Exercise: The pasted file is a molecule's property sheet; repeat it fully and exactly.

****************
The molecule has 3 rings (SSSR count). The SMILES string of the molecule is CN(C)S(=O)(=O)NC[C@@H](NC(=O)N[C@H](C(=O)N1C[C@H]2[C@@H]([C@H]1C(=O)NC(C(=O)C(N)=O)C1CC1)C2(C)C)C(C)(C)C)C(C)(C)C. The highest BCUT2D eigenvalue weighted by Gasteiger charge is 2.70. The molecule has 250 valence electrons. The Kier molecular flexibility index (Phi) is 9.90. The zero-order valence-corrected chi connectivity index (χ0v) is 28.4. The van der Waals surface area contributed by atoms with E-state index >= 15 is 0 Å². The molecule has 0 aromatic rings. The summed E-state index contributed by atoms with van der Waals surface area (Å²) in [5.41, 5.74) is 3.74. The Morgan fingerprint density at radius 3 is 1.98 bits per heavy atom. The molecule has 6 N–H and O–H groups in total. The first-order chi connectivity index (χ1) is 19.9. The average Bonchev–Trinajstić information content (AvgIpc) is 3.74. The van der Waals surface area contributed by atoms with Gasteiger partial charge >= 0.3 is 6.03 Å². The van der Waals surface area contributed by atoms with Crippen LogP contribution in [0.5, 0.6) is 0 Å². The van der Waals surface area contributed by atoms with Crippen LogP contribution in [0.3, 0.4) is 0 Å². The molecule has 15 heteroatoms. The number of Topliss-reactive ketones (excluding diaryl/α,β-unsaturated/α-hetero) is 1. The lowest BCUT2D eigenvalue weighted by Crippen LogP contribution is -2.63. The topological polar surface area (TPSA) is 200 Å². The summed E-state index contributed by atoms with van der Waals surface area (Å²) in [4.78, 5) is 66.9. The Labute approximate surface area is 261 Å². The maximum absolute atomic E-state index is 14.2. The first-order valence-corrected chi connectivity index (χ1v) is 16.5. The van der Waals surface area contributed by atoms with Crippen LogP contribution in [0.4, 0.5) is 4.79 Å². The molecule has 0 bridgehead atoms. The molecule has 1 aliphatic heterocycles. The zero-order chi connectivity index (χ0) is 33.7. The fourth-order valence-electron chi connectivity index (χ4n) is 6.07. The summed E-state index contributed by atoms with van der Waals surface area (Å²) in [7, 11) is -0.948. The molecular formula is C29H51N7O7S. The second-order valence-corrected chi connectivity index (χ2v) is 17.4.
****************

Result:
The molecule has 3 rings (SSSR count). The SMILES string of the molecule is CN(C)S(=O)(=O)NC[C@@H](NC(=O)N[C@H](C(=O)N1C[C@H]2[C@@H]([C@H]1C(=O)NC(C(=O)C(N)=O)C1CC1)C2(C)C)C(C)(C)C)C(C)(C)C. The highest BCUT2D eigenvalue weighted by Gasteiger charge is 2.70. The molecule has 250 valence electrons. The Kier molecular flexibility index (Phi) is 9.90. The zero-order valence-corrected chi connectivity index (χ0v) is 28.4. The van der Waals surface area contributed by atoms with E-state index >= 15 is 0 Å². The molecule has 0 aromatic rings. The summed E-state index contributed by atoms with van der Waals surface area (Å²) in [5.41, 5.74) is 3.74. The Morgan fingerprint density at radius 3 is 1.98 bits per heavy atom. The molecule has 6 N–H and O–H groups in total. The first-order chi connectivity index (χ1) is 19.9. The average Bonchev–Trinajstić information content (AvgIpc) is 3.74. The van der Waals surface area contributed by atoms with Gasteiger partial charge >= 0.3 is 6.03 Å². The van der Waals surface area contributed by atoms with Crippen LogP contribution in [0.5, 0.6) is 0 Å². The van der Waals surface area contributed by atoms with Crippen LogP contribution in [0.3, 0.4) is 0 Å². The molecule has 15 heteroatoms. The number of Topliss-reactive ketones (excluding diaryl/α,β-unsaturated/α-hetero) is 1. The lowest BCUT2D eigenvalue weighted by Crippen LogP contribution is -2.63. The topological polar surface area (TPSA) is 200 Å². The summed E-state index contributed by atoms with van der Waals surface area (Å²) in [4.78, 5) is 66.9. The Labute approximate surface area is 261 Å². The maximum absolute atomic E-state index is 14.2. The first-order valence-corrected chi connectivity index (χ1v) is 16.5. The van der Waals surface area contributed by atoms with Crippen LogP contribution in [0.4, 0.5) is 4.79 Å². The molecule has 0 bridgehead atoms. The molecule has 1 aliphatic heterocycles. The zero-order chi connectivity index (χ0) is 33.7. The fourth-order valence-electron chi connectivity index (χ4n) is 6.07. The summed E-state index contributed by atoms with van der Waals surface area (Å²) in [7, 11) is -0.948. The molecular formula is C29H51N7O7S. The second-order valence-corrected chi connectivity index (χ2v) is 17.4.